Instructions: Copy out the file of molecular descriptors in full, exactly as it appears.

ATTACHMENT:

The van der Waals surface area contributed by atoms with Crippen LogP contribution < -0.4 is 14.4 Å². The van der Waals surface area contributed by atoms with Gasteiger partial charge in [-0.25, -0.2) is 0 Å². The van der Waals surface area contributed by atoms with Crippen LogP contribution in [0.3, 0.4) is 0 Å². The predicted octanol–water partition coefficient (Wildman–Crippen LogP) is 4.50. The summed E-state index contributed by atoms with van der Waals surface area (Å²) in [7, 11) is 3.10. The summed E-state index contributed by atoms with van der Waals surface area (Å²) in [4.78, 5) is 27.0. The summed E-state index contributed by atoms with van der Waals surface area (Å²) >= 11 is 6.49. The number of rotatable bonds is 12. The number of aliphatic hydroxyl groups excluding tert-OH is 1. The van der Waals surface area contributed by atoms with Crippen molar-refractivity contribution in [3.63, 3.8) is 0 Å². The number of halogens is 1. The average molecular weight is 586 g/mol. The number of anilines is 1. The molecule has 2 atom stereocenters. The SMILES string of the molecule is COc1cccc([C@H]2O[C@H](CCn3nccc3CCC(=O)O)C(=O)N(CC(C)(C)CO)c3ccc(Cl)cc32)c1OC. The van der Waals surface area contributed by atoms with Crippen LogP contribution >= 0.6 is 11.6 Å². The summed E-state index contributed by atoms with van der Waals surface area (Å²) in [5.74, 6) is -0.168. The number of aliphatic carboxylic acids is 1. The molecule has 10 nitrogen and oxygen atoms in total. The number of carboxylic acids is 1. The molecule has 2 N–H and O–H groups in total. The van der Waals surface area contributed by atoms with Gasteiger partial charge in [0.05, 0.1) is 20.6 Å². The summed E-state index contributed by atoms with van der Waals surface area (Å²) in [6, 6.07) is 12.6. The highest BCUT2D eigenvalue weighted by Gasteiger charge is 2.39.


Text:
The van der Waals surface area contributed by atoms with Crippen LogP contribution < -0.4 is 14.4 Å². The van der Waals surface area contributed by atoms with Gasteiger partial charge in [-0.25, -0.2) is 0 Å². The van der Waals surface area contributed by atoms with Crippen LogP contribution in [0.3, 0.4) is 0 Å². The predicted octanol–water partition coefficient (Wildman–Crippen LogP) is 4.50. The summed E-state index contributed by atoms with van der Waals surface area (Å²) in [7, 11) is 3.10. The summed E-state index contributed by atoms with van der Waals surface area (Å²) in [4.78, 5) is 27.0. The summed E-state index contributed by atoms with van der Waals surface area (Å²) >= 11 is 6.49. The number of rotatable bonds is 12. The number of aliphatic hydroxyl groups excluding tert-OH is 1. The van der Waals surface area contributed by atoms with Crippen molar-refractivity contribution in [3.63, 3.8) is 0 Å². The number of halogens is 1. The average molecular weight is 586 g/mol. The number of anilines is 1. The molecule has 2 atom stereocenters. The SMILES string of the molecule is COc1cccc([C@H]2O[C@H](CCn3nccc3CCC(=O)O)C(=O)N(CC(C)(C)CO)c3ccc(Cl)cc32)c1OC. The van der Waals surface area contributed by atoms with Crippen LogP contribution >= 0.6 is 11.6 Å². The summed E-state index contributed by atoms with van der Waals surface area (Å²) in [5.74, 6) is -0.168. The number of aliphatic carboxylic acids is 1. The molecule has 10 nitrogen and oxygen atoms in total. The number of carboxylic acids is 1. The molecule has 2 N–H and O–H groups in total. The van der Waals surface area contributed by atoms with Gasteiger partial charge in [0.05, 0.1) is 20.6 Å². The summed E-state index contributed by atoms with van der Waals surface area (Å²) in [6, 6.07) is 12.6. The highest BCUT2D eigenvalue weighted by Gasteiger charge is 2.39.